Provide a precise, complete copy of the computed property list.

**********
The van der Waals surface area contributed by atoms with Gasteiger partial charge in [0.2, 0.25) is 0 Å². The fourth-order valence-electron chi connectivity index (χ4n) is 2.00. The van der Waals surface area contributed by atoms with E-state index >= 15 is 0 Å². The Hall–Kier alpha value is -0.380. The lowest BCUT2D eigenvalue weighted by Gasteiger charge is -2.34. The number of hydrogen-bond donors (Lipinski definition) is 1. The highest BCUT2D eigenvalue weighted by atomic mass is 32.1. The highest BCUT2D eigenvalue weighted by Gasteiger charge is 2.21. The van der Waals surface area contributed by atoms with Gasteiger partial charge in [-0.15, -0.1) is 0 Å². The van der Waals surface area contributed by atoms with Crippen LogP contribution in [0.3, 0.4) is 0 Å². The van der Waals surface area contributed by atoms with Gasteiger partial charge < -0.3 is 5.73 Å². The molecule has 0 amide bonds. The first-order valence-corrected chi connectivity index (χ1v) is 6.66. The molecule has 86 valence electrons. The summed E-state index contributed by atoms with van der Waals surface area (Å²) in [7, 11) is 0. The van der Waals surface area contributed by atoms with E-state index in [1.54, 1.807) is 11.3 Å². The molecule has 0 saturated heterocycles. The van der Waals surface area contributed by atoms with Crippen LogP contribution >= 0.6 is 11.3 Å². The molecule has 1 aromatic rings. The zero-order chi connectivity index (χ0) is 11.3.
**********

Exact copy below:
The van der Waals surface area contributed by atoms with Gasteiger partial charge in [0.2, 0.25) is 0 Å². The fourth-order valence-electron chi connectivity index (χ4n) is 2.00. The van der Waals surface area contributed by atoms with E-state index >= 15 is 0 Å². The Hall–Kier alpha value is -0.380. The lowest BCUT2D eigenvalue weighted by Gasteiger charge is -2.34. The number of hydrogen-bond donors (Lipinski definition) is 1. The highest BCUT2D eigenvalue weighted by atomic mass is 32.1. The highest BCUT2D eigenvalue weighted by Gasteiger charge is 2.21. The van der Waals surface area contributed by atoms with Gasteiger partial charge in [-0.15, -0.1) is 0 Å². The van der Waals surface area contributed by atoms with Crippen LogP contribution in [0.3, 0.4) is 0 Å². The van der Waals surface area contributed by atoms with Gasteiger partial charge < -0.3 is 5.73 Å². The molecule has 0 amide bonds. The first-order valence-corrected chi connectivity index (χ1v) is 6.66. The molecule has 86 valence electrons. The summed E-state index contributed by atoms with van der Waals surface area (Å²) in [7, 11) is 0. The van der Waals surface area contributed by atoms with E-state index in [1.54, 1.807) is 11.3 Å². The molecule has 0 saturated heterocycles. The van der Waals surface area contributed by atoms with Crippen LogP contribution >= 0.6 is 11.3 Å². The molecule has 1 aromatic rings. The zero-order chi connectivity index (χ0) is 11.3.